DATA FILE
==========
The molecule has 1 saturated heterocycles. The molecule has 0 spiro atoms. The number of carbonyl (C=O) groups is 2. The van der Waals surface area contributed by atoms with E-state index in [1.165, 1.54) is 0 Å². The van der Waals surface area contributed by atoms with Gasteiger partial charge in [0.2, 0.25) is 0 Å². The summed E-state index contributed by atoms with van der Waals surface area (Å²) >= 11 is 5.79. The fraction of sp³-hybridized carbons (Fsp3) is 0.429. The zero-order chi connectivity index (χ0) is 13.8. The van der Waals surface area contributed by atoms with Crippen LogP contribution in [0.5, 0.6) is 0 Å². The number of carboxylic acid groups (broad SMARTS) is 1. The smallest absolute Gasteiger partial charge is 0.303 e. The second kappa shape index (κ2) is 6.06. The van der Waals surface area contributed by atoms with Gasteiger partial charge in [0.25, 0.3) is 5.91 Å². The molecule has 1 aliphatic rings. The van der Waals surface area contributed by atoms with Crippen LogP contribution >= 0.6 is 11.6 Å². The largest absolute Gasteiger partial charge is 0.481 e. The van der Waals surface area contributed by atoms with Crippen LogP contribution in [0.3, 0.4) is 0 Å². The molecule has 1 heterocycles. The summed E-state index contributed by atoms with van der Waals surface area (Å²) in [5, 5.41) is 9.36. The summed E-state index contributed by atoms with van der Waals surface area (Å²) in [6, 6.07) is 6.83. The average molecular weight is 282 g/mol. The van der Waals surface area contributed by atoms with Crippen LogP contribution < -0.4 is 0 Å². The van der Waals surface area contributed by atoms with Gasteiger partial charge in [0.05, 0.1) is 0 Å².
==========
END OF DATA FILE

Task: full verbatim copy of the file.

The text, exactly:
The molecule has 1 saturated heterocycles. The molecule has 0 spiro atoms. The number of carbonyl (C=O) groups is 2. The van der Waals surface area contributed by atoms with E-state index in [1.165, 1.54) is 0 Å². The van der Waals surface area contributed by atoms with Gasteiger partial charge in [0.2, 0.25) is 0 Å². The summed E-state index contributed by atoms with van der Waals surface area (Å²) >= 11 is 5.79. The fraction of sp³-hybridized carbons (Fsp3) is 0.429. The zero-order chi connectivity index (χ0) is 13.8. The van der Waals surface area contributed by atoms with Crippen LogP contribution in [0.5, 0.6) is 0 Å². The number of carboxylic acid groups (broad SMARTS) is 1. The smallest absolute Gasteiger partial charge is 0.303 e. The second kappa shape index (κ2) is 6.06. The van der Waals surface area contributed by atoms with Gasteiger partial charge in [0.25, 0.3) is 5.91 Å². The molecule has 1 aliphatic rings. The van der Waals surface area contributed by atoms with Crippen LogP contribution >= 0.6 is 11.6 Å². The largest absolute Gasteiger partial charge is 0.481 e. The van der Waals surface area contributed by atoms with Crippen LogP contribution in [0.3, 0.4) is 0 Å². The molecule has 1 heterocycles. The summed E-state index contributed by atoms with van der Waals surface area (Å²) in [5, 5.41) is 9.36. The summed E-state index contributed by atoms with van der Waals surface area (Å²) in [6, 6.07) is 6.83. The average molecular weight is 282 g/mol. The van der Waals surface area contributed by atoms with Crippen LogP contribution < -0.4 is 0 Å². The van der Waals surface area contributed by atoms with Gasteiger partial charge in [0.05, 0.1) is 0 Å².